Hong Kong: Restructuring & Insolvency

This country-specific Q&A provides an overview of Restructuring & Insolvency laws and regulations applicable in Hong Kong.

Hong Kong is a leading global financial center that is routinely ranked by the World Bank Group as one of the top three jurisdictions for ease of doing business. The 2020 rankings reflect this commercial reality. Hong Kong is a Special Administrative Region (SAR) of the People’s Republic of China.

With the establishment of the Hong Kong SAR in 1997 following its transfer back to the People’s Republic of China by the United Kingdom, the “Basic Law” of Hong Kong was enacted by the National People’s Congress in accordance with the Constitution of the People’s Republic of China and took effect as a mini-constitution for Hong Kong. The Basic Law ensures that Hong Kong, as a special administrative region, will maintain separate governing and economic systems from those of mainland China for 50 years after the establishment of the Hong Kong SAR in accordance with the principle of “one country, two systems”. For such period of time, save for any law contravening the Basic Law and subject to any amendment that may passed by Hong Kong legislature, all laws in force prior to the establishment of the Hong Kong SAR (including common law, rules of equity, ordinances, subordinate legislation and customary law) will be retained and national laws of the People’s Republic of China will not be applied in Hong Kong (except for a number of laws relating to defense and foreign affairs). Article 8 of the Basic Law maintains the common law system that has been practiced in Hong Kong for more than 170 years and makes Hong Kong the only common law jurisdiction within China. This legal reality has not changed, and is unlikely to change in the near future.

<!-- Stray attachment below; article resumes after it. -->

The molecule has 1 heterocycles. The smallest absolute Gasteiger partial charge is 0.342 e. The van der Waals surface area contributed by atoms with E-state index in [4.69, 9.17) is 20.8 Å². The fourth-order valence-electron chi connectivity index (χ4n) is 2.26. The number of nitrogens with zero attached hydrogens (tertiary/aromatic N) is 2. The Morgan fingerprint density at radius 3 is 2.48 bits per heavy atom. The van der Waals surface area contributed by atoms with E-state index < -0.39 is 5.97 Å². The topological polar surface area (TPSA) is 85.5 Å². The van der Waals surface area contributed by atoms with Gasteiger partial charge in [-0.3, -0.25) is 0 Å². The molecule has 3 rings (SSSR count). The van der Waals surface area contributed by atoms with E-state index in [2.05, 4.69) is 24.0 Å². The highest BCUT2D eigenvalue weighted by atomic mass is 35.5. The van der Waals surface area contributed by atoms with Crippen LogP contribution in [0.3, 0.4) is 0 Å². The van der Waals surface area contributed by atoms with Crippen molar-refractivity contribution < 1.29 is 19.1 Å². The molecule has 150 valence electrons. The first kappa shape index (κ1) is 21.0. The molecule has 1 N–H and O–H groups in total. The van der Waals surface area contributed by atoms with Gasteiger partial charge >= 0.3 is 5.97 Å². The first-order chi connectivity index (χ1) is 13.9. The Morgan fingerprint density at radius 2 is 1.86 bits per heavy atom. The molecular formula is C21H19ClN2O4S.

The restructuring and insolvency legal framework of Hong Kong is principally set out in: (i) the new Companies Ordinance (Cap. 622), which took effect on 12 July 2012 and provides the general framework for the incorporation and operation of companies in Hong Kong; (ii) the Companies (Winding-Up and Miscellaneous Provisions) Ordinance (Cap. 32) (the Winding-Up Ordinance) and subsidiary legislation (including the Companies (Winding-Up) Rules (Cap. 32H)), dealing with corporate insolvency (i.e. the winding up of Hong Kong companies and foreign corporations registered in Hong Kong); (iii) the Bankruptcy Ordinance (Cap. 6) and the Bankruptcy Rules (Cap. 6A) that apply to individual bankruptcy (as opposed to corporate insolvency), although the Winding-Up Ordinance applies by reference to insolvent companies certain provisions of the Bankruptcy Ordinance; (iv) the Rules of the High Court (Cap. 4A) in respect of procedural matters; and (v) the Conveyancing and Property Ordinance (Cap. 219), which regulates the ownership, proof of title, transfer, and mortgaging of properties in Hong Kong.

The Winding-Up Ordinance (as amended in 2016 with effect on 13 February 2017 to increase the protection of creditors against asset depletion) generally reflects the English Companies Acts of 1929 and 1948, but without English insolvency law revisions for administration. It provides for three types of liquidation: members’ voluntary liquidation, creditors’ voluntary liquidation and compulsory liquidation. Voluntary administration or “Chapter 11” procedures are not available in

Hong Kong. The government may petition for the winding up of a company if considered expedient in the public interest.

The Bankruptcy Ordinance, offers a modern regime of bankruptcy for individuals that was introduced on 1 April 1998 and later amended in 2016 to facilitate the administration of the bankruptcy estate. It contemplates voluntary arrangements for both bankrupts and non-bankrupts.

  1. What forms of security can be granted over immovable and movable property? What formalities are required and what is the impact if such formalities are not complied with?

  2. What practical issues do secured creditors face in enforcing their security (e.g. timing issues, requirement for court involvement)?

  3. What is the test for insolvency? Is there any obligation on directors or officers of the debtor to open insolvency procedures upon the debtor becoming distressed or insolvent? Are there any consequences for failure to do so?